This week was the first time I felt settled into a routine; I spent a lot of time with my host family. I bought a soccer ball to pass around when I get home from work and am learning a few new Tanzanian card games and yard games. The weather has been cold by African standards since it is wet season. So we have spent more time inside the house watching movies and soccer matches most nights. At the hospital this week, I got to work with several recovering stroke patients along with my regular appointments. A kind tourist who’s a social worker back in America donated lots of toys and games for the children at the foundation. It is much easier to get the children to agree to treatment and stretching with the promise of soccer or playing in the sand afterward.
This weekend a new volunteer moved into the room, and we spent Saturday out shopping and exploring more of the Arusha city center and spent Sunday resting and watching movies between playing outside, and practicing Swahili.
This week I wanted to highlight the hospital since the remodel of the pediatric ICU is almost complete. By the end of next week, the physiotherapy/ occupational therapy wing should be returning to normal. A normal for them, but it has been a shared space since I arrived at Selian Lutheran Hospital.
Most of the work my department completes is outpatient, meaning patients travel to the hospital for an appointment and go home afterward. Once a day, we make rounds through the medical and surgical wards to check on post-surgery patients and those in the intensive care unit.
Pictured is Nikas, an occupational therapy student close to graduating from a college here in Arusha, checking nerve and muscle function in a post-orthopedic surgery patient with an external fixture securing his multiple broken bones after a motorcycle accident. Our most common post-surgery patients are those with nails and cages keeping the leg in place, and we continue to see them as outpatient clients after the external fixture is removed as they practice putting weight on the freshly healed bone.
While Arusha has near a dozen hospitals, Salian is one of the biggest, boasting a smaller in-city location and the sizeable multi-building compound I travel to daily. It is also, according to unsolicited information I get from locals after telling them where I work, one of the more expensive hospitals. For context, a single occupational therapy session that has no real-time limit, we work with the patient until fatigue or the treatment is complete for that session costs 10,000 Tanzanian Shillings or $5 United States Dollars, and that is without insurance. The hospital is fully staffed with intelligent doctors ranging from general medicine to anesthesiologists but still struggles with supplies and materials. At the Wednesday meeting, it was announced the order for dopamine and anesthesia was delayed so there would be no major surgeries until it arrived. It is incredibly rare that they actually put a patient entirely to sleep, even an amputation. I got the opportunity to sit in on the patient was awake and not hooked up to any vital monitors the entire procedure, so this announcement did not have too much effect on daily operations.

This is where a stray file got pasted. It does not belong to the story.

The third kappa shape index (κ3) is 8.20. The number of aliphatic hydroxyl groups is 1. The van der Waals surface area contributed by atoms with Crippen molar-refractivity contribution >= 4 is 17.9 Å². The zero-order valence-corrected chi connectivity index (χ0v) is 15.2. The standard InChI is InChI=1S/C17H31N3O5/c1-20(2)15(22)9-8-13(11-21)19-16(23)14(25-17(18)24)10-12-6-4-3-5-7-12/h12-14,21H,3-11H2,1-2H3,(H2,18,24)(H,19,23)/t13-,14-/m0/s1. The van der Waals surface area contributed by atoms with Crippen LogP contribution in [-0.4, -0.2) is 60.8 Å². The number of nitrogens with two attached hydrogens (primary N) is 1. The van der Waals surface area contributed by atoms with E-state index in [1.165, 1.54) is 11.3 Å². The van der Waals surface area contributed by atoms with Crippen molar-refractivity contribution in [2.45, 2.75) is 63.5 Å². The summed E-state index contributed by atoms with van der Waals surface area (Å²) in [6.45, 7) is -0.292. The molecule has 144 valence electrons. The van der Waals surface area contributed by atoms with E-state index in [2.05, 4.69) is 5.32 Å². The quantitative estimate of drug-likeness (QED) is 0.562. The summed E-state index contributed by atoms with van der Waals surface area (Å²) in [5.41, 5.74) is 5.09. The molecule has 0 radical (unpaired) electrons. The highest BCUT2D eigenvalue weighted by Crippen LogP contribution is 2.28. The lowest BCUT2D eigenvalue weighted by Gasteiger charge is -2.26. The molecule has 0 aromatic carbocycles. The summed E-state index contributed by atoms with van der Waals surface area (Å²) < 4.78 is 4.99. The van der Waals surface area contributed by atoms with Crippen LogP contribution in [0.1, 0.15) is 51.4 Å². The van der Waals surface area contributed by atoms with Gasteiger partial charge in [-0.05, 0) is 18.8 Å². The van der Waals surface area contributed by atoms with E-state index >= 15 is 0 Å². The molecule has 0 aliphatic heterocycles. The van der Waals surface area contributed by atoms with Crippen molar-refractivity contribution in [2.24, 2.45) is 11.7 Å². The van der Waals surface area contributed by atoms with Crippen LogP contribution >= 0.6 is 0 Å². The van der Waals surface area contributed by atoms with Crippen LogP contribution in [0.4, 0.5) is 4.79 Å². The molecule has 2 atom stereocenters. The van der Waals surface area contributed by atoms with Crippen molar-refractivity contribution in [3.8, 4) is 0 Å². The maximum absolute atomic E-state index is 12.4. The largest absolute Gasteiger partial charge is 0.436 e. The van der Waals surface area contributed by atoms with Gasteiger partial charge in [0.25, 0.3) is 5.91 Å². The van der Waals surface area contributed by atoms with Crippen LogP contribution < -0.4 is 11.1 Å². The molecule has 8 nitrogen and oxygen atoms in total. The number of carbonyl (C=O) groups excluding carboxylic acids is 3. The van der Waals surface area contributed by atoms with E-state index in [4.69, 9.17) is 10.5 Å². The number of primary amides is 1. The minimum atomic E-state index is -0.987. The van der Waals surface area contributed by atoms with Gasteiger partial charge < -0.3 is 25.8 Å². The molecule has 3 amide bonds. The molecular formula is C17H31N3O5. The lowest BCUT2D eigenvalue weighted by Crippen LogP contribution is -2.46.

My daily routine at the hospital starts with catching the staff bus at 7 am, just a 10-minute walk from my house on the main road.
After arriving, morning devotion and service starts around 7:45 and go until 8:15. After most of the general staff leaves, doctors and specialists stay, and the interns present on current patients and weekend or previous day admissions. Departments take turns presenting research or teaching on a subject, often until 9:30 or later. After the doctors follow the interns to the presented patients, they presented and hear more specifics. Sometimes I tag along on the rounds if I don’t have a patient of my own and get to learn a lot from the interns and surgeons. I see my patients the rest of the day or assist in cases with the other occupational or physiotherapists and staff until lunch, around 2 pm. Then the hospital bus starts to leave close to 3:30, and I take that home. Sometimes I grab a snack or drink with my coworkers and some friendly nurses after work. This has been one of my favorite past times in Tanzania as it makes me feel like an actual member of the staff and not just the white volunteer that needs most things translated to English. I also get to hear firsthand about the difficulties of health care here and learn about their lives and families, creating friendships I hope last past my 100 days here.
The hospital is wildly different than any I have been in back home, but the care they give and the effort the medical professionals put in are the same. Similarly, doctors here and back home face the same dilemma of how to help those who they know cannot afford the bill they are accruing. Perhaps the most unfortunate universal I’ve witnessed so far.
Next week the medical volunteers will travel for an outreach project in a rural village, and I am very excited to share that process with you all. I also get to take another Swahili class and welcome new volunteers and say goodbye to some that have been here since I arrived.
Mary Kate Parmer